Technology that can see through food fraud

Friday, 29 March, 2019

Technology that can see through food fraud

University of California, Riverside engineers have developed a method to detect counterfeit or adulterated food and drugs just by looking at them. Called “chronoprinting”, the technology can detect fake drugs from a video taken as the sample undergoes a disturbance, similar to the way online photo tools use image analysis algorithms to categorise photos.

It was based on the reasoning that two substances with identical compositions would respond the same way to a disturbance, so if two identical-looking substances respond differently, their composition must be different. To test this idea, UC Riverside Assistant Professor of Bioengineering William Grover and doctoral student Brittney McKenzie compared chronoprints of pure and adulterated olive oil and cough syrup.

Firstly, they loaded pure olive oil and cough syrup into tiny channels on a microfluidic chip, chilled them quickly in liquid nitrogen and filmed the samples reacting to the temperature change using a USB microscope camera. They wrote software that converts the video to a bitmap image and used image analysis algorithms to compare different chronoprints from the same substance. Each pure substance had a reliable chronoprint over multiple tests.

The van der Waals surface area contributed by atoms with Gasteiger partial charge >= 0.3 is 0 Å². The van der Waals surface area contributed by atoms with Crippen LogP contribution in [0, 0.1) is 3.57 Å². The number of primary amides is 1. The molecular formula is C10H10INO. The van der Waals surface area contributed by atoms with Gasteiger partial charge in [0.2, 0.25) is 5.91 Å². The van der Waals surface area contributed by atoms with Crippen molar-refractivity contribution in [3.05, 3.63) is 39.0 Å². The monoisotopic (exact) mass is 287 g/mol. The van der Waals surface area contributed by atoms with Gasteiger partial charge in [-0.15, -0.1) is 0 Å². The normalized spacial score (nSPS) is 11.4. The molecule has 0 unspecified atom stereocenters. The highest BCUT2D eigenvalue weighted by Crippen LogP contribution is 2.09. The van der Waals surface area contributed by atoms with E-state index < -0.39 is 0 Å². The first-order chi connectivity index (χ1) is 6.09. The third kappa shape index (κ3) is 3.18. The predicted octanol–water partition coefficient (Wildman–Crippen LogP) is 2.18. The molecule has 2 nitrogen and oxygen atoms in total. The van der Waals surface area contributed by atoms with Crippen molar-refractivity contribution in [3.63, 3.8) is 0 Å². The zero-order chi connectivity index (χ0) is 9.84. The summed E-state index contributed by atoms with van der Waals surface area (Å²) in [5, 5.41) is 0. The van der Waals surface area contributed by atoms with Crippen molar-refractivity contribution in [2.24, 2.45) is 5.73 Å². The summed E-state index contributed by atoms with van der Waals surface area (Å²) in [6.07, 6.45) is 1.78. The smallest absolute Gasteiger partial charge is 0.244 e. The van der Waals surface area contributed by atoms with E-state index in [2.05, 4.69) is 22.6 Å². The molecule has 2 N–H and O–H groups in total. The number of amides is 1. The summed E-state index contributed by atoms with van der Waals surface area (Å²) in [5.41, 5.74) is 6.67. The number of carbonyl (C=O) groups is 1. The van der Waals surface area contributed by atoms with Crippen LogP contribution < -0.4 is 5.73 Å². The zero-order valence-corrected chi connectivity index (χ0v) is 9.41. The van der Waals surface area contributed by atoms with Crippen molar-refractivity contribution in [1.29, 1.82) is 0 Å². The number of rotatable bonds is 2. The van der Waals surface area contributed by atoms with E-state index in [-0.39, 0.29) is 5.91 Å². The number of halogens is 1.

However, when they repeated the experiment with samples of olive oil that had been diluted with other oils and cough syrup diluted with water, the chronoprints were obviously different from the pure samples.

"The significant visual differences between the samples were both unexpected and exciting, and with them being consistent we knew this could be a useful way to identify a wide range of samples," McKenzie said.

"By basically converting a chemical sample to an image, we can take advantage of all the different image analysis algorithms that computer scientists have developed," Grover said. "And as those algorithms get better, our ability to chemically identify a sample should get better, too."

The researchers note that solid materials dissolved in water and other types of disturbance, such as heat or a centrifuge, can also be used. They also suggest it offers a cheaper and simpler alternative to current methods to detect frauds.

The research was published in the journal ACS Central Science.

Image credit: © Septimius Krogh

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